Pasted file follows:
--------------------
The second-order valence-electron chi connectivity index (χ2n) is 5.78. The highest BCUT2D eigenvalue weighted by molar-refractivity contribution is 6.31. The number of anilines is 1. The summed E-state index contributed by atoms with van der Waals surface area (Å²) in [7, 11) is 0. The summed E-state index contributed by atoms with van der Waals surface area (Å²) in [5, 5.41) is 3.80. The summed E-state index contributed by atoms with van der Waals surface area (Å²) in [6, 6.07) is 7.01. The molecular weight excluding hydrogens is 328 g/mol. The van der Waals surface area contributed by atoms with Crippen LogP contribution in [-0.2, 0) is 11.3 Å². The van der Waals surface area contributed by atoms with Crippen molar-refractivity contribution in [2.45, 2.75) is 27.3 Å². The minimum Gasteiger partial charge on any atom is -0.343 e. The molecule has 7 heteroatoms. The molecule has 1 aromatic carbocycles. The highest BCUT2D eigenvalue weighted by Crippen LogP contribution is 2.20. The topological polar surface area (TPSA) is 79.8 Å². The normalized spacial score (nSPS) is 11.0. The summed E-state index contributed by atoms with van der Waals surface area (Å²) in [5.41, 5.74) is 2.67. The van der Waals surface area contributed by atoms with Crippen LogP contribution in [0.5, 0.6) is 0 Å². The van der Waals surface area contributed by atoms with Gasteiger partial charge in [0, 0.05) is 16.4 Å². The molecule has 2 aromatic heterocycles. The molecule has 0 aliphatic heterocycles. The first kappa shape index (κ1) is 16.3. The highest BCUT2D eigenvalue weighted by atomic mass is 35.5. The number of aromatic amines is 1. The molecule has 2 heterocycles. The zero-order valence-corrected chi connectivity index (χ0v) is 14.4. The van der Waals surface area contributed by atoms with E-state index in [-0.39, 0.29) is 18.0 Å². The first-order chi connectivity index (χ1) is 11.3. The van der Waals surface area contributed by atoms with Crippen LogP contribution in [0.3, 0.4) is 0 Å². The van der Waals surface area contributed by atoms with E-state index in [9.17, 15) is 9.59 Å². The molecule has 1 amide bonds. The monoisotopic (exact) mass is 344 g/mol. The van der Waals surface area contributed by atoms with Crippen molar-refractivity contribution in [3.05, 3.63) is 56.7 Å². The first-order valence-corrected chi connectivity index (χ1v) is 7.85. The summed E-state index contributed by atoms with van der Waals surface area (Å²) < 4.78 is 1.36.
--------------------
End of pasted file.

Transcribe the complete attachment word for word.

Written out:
The second-order valence-electron chi connectivity index (χ2n) is 5.78. The highest BCUT2D eigenvalue weighted by molar-refractivity contribution is 6.31. The number of anilines is 1. The summed E-state index contributed by atoms with van der Waals surface area (Å²) in [7, 11) is 0. The summed E-state index contributed by atoms with van der Waals surface area (Å²) in [5, 5.41) is 3.80. The summed E-state index contributed by atoms with van der Waals surface area (Å²) in [6, 6.07) is 7.01. The molecular weight excluding hydrogens is 328 g/mol. The van der Waals surface area contributed by atoms with Crippen LogP contribution in [-0.2, 0) is 11.3 Å². The van der Waals surface area contributed by atoms with Crippen molar-refractivity contribution in [2.45, 2.75) is 27.3 Å². The minimum Gasteiger partial charge on any atom is -0.343 e. The molecule has 7 heteroatoms. The molecule has 1 aromatic carbocycles. The highest BCUT2D eigenvalue weighted by Crippen LogP contribution is 2.20. The topological polar surface area (TPSA) is 79.8 Å². The normalized spacial score (nSPS) is 11.0. The summed E-state index contributed by atoms with van der Waals surface area (Å²) in [5.41, 5.74) is 2.67. The van der Waals surface area contributed by atoms with Crippen LogP contribution in [0.5, 0.6) is 0 Å². The van der Waals surface area contributed by atoms with Gasteiger partial charge in [0, 0.05) is 16.4 Å². The molecule has 2 aromatic heterocycles. The molecule has 0 aliphatic heterocycles. The first kappa shape index (κ1) is 16.3. The highest BCUT2D eigenvalue weighted by atomic mass is 35.5. The number of aromatic amines is 1. The molecule has 2 heterocycles. The zero-order valence-corrected chi connectivity index (χ0v) is 14.4. The van der Waals surface area contributed by atoms with E-state index in [-0.39, 0.29) is 18.0 Å². The first-order chi connectivity index (χ1) is 11.3. The van der Waals surface area contributed by atoms with Crippen LogP contribution in [0.3, 0.4) is 0 Å². The van der Waals surface area contributed by atoms with E-state index in [9.17, 15) is 9.59 Å². The molecule has 1 amide bonds. The monoisotopic (exact) mass is 344 g/mol. The van der Waals surface area contributed by atoms with Crippen molar-refractivity contribution in [3.05, 3.63) is 56.7 Å². The first-order valence-corrected chi connectivity index (χ1v) is 7.85. The summed E-state index contributed by atoms with van der Waals surface area (Å²) < 4.78 is 1.36.